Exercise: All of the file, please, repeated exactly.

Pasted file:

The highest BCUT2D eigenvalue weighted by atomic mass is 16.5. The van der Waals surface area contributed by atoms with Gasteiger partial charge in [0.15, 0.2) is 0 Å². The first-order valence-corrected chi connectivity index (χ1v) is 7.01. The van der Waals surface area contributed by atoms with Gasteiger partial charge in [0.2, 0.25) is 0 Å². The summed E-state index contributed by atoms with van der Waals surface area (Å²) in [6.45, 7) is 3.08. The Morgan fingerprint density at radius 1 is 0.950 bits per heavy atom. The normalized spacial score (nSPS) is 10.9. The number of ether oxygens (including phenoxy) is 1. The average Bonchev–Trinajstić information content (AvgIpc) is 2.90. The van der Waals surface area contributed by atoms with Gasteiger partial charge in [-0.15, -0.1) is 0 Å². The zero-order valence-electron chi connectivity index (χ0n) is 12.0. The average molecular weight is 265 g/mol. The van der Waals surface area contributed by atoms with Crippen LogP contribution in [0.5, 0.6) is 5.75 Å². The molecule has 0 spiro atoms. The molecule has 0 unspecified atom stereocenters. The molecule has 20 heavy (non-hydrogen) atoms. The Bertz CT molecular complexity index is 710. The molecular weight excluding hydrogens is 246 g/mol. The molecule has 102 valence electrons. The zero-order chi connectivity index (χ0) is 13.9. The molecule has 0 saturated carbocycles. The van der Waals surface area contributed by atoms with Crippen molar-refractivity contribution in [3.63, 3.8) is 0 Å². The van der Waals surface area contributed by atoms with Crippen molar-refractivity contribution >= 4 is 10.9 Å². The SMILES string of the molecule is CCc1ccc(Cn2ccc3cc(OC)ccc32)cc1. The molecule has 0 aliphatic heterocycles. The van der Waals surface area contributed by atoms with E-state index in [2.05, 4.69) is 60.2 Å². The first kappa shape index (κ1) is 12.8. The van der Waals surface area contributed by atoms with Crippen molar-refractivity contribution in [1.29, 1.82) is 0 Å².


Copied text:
The highest BCUT2D eigenvalue weighted by atomic mass is 16.5. The van der Waals surface area contributed by atoms with Gasteiger partial charge in [0.15, 0.2) is 0 Å². The first-order valence-corrected chi connectivity index (χ1v) is 7.01. The van der Waals surface area contributed by atoms with Gasteiger partial charge in [0.2, 0.25) is 0 Å². The summed E-state index contributed by atoms with van der Waals surface area (Å²) in [6.45, 7) is 3.08. The Morgan fingerprint density at radius 1 is 0.950 bits per heavy atom. The normalized spacial score (nSPS) is 10.9. The number of ether oxygens (including phenoxy) is 1. The average Bonchev–Trinajstić information content (AvgIpc) is 2.90. The van der Waals surface area contributed by atoms with Gasteiger partial charge in [-0.15, -0.1) is 0 Å². The zero-order valence-electron chi connectivity index (χ0n) is 12.0. The average molecular weight is 265 g/mol. The van der Waals surface area contributed by atoms with Crippen LogP contribution in [0.5, 0.6) is 5.75 Å². The molecule has 0 spiro atoms. The molecule has 0 unspecified atom stereocenters. The molecule has 20 heavy (non-hydrogen) atoms. The Bertz CT molecular complexity index is 710. The molecular weight excluding hydrogens is 246 g/mol. The molecule has 102 valence electrons. The zero-order chi connectivity index (χ0) is 13.9. The molecule has 0 saturated carbocycles. The van der Waals surface area contributed by atoms with Crippen molar-refractivity contribution in [3.63, 3.8) is 0 Å². The van der Waals surface area contributed by atoms with Crippen molar-refractivity contribution >= 4 is 10.9 Å². The SMILES string of the molecule is CCc1ccc(Cn2ccc3cc(OC)ccc32)cc1. The molecule has 0 aliphatic heterocycles. The van der Waals surface area contributed by atoms with E-state index in [2.05, 4.69) is 60.2 Å². The first kappa shape index (κ1) is 12.8. The van der Waals surface area contributed by atoms with Crippen molar-refractivity contribution in [1.29, 1.82) is 0 Å².